Friday, 13 January 2017

A New Year and New Paths

We've been slowly getting back into our normal routine after taking holidays over the Christmas break and early January. Moozle is starting back with Term 2 of Ambleside Online Year 6 and Benj has officially graduated and is beginning on a new path.

Today we did some 'formal' nature study with our nature notebooks after a couple of months of being informal and just mostly observing. We identified a new bird in our backyard, the Brown Cuckoo Dove (Macropygia Phasianell), also know as a pheasant pigeon. I snapped a photo but only managed to get his tail before he flew off into the bush. He sounds almost like an owl, 'whoop, whoop.'


The Handsome St. Andrew's Cross Spider


Moozle's Notebook


My notebook


I'm ridiculously happy about my Lebanese eggplant. It's quite difficult to grow anything edible around here between the wallabies and the possums, so everything is in pots on the verandah.
Moozle is growing two corn plants in pots from seeds her Aunty P gave her and they seem to be doing well. I've never used eggplant as the first time I ate it years ago I was violently sick afterwards!  It's taking me years to be game enough to try it again and when I did I was fine. Now I have to find some good recipes...





After five years of using Singapore Maths, we've made the transition to Saxon 76. (I have the old hardback 3rd edition books). I usually start Saxon with the 54 book but I decided to keep on with Singapore for a while longer. I gave her a placement test about a month ago and I was pleasantly surprised that she managed it well as maths, unlike some of her siblings, hasn't been her favourite subject.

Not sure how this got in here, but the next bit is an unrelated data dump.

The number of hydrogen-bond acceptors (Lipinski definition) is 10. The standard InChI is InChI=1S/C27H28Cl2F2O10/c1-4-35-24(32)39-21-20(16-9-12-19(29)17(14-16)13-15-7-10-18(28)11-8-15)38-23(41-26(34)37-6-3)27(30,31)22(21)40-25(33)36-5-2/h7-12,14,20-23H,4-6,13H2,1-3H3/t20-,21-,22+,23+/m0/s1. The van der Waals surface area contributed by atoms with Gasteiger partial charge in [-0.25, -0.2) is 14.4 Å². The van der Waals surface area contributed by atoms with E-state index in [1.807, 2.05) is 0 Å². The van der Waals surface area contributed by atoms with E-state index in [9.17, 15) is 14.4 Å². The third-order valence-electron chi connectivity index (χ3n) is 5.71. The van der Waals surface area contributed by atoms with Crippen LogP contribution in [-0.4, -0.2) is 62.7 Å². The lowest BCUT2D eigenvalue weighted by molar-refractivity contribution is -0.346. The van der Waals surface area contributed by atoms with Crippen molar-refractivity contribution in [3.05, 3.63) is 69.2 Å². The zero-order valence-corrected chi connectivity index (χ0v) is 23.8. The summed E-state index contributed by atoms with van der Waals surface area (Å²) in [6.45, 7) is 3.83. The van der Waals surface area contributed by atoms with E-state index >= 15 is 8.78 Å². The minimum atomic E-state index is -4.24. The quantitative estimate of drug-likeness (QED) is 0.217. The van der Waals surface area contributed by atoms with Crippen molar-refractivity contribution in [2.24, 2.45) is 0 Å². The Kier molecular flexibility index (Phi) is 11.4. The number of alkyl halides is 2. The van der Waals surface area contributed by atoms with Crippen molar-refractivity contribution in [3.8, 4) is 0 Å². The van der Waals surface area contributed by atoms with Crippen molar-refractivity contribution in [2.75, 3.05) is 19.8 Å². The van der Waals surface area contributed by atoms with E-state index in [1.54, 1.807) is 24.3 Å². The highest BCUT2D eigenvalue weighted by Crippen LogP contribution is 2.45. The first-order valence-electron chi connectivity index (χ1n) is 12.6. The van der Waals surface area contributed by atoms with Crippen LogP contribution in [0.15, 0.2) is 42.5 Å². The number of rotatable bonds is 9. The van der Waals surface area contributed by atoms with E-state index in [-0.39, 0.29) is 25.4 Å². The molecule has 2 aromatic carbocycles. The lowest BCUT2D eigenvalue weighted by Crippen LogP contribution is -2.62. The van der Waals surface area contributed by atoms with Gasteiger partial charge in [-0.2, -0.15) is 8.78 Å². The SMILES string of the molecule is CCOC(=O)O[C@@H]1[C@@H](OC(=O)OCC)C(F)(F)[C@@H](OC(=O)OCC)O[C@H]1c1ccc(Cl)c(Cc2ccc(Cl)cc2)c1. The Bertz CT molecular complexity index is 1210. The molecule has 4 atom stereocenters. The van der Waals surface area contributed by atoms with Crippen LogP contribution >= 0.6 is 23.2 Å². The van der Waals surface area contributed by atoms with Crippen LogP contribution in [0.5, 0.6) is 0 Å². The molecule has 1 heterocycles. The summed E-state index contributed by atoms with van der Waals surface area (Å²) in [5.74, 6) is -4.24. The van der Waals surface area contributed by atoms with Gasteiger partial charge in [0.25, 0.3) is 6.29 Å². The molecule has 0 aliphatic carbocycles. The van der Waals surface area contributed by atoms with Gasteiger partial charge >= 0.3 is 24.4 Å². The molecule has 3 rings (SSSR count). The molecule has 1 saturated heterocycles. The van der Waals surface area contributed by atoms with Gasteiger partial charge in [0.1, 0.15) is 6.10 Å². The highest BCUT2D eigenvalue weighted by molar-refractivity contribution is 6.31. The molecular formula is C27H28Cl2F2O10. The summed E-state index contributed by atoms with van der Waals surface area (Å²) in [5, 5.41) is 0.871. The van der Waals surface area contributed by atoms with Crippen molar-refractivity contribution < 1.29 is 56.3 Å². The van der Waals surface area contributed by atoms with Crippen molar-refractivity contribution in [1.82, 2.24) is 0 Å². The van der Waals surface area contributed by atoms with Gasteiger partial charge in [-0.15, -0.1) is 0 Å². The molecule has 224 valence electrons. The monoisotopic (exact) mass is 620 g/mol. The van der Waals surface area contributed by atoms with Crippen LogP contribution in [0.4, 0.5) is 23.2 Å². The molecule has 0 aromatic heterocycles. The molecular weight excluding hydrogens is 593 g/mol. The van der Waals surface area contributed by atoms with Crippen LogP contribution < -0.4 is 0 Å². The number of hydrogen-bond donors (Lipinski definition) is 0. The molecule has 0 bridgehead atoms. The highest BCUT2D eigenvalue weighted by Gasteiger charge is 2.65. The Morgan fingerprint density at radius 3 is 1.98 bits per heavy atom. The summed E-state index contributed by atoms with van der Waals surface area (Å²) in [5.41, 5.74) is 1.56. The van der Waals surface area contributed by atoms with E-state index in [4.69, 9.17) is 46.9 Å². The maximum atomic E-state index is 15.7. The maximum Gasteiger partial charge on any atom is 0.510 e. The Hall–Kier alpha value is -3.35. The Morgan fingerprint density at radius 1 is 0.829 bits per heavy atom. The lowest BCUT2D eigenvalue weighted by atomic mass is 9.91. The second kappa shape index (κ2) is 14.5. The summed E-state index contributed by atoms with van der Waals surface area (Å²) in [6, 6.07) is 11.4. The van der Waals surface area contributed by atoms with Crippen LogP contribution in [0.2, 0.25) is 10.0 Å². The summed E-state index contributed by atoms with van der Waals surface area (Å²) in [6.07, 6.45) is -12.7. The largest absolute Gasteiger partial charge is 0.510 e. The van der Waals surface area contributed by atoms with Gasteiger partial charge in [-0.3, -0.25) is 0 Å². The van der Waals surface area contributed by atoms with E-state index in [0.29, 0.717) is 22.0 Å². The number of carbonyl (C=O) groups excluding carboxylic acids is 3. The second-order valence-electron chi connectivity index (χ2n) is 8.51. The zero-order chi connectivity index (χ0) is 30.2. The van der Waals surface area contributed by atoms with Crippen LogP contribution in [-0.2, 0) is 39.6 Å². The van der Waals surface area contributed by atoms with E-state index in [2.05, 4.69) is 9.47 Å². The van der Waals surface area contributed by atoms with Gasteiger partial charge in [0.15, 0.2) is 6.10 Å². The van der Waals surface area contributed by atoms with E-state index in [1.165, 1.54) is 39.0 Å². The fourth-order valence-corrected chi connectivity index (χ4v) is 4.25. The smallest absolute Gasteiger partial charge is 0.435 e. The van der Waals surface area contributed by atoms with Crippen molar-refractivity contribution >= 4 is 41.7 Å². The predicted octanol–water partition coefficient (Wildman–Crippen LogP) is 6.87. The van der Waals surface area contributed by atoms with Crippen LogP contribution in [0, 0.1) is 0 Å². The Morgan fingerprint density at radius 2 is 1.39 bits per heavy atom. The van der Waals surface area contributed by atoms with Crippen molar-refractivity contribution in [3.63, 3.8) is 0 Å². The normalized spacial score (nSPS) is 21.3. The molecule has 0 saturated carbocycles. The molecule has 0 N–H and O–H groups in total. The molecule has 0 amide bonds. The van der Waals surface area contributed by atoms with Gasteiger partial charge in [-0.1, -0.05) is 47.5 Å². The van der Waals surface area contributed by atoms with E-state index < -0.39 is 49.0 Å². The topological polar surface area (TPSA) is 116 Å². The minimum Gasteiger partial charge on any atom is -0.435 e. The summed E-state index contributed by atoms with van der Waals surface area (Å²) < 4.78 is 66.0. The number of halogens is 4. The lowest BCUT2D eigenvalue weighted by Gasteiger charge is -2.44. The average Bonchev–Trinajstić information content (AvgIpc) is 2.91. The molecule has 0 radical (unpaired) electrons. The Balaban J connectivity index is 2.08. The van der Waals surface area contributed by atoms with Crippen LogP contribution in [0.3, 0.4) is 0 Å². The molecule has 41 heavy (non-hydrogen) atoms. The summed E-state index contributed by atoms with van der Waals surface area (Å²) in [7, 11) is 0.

French


We started Classical Academic Press French for Children Primer B late last year and have been pleased with it. No surprise, as their Primer A was excellent. (I wrote a review here)
Stay tuned towards the end of January for a review of Primer B and a giveaway!


Moozle thinks she might be an architect (which is an improvement on a 'cat lady' i.e. having a house full of felines and occasionally selling one) and loves this series of DVDs which she watches with her Dad. She even drew up some plans for a granny flat to build for us when we get old!



This week we were reading about the element helium for science and this video my Aunty in Scotland posted recently was very timely!





Benj has enrolled at Campion College and will be studying a Bachelor of Liberal Arts Degree beginning in late February. He's only just turned 17 and in the past we've waited until our kids were 18 before starting university but Campion is a different kettle of fish to the large mainstream institutions. It only has about 200 students and receives no government funding. There was an intersting article recently in The Australian newspaper recently:

'...if our civilisation has a future in Australia, it is connected to Campion College. For Campion has done something that no other institution of higher learning has attempted in Australia. It has dedicated itself entirely to teaching undergraduates about the great tradition, based on the great books, of Western civilisation.

In the meantime he is doing a Swim Australia Teaching course, building up his night driving hours so he can get his licence, teaching piano, and heading off to a youth camp next week. Plus he will be using his great organising skills to clean up the pantry and the storage under the stairs for me.

Our Reading

Moozle:

Penrod by Booth Tarkington - this is a free read for Ambleside Online Year 6 which she enjoyed.

Silver Brumby Echoing by Elyne Mitchell - another book in a much loved series.




Tales of a Korean Grandmother by Frances Carpenter - written in 1947, these 32 traditional tales provide a peek into Korean culture.



Benj: 

 Lord of the Rings trilogy - his annual re-reading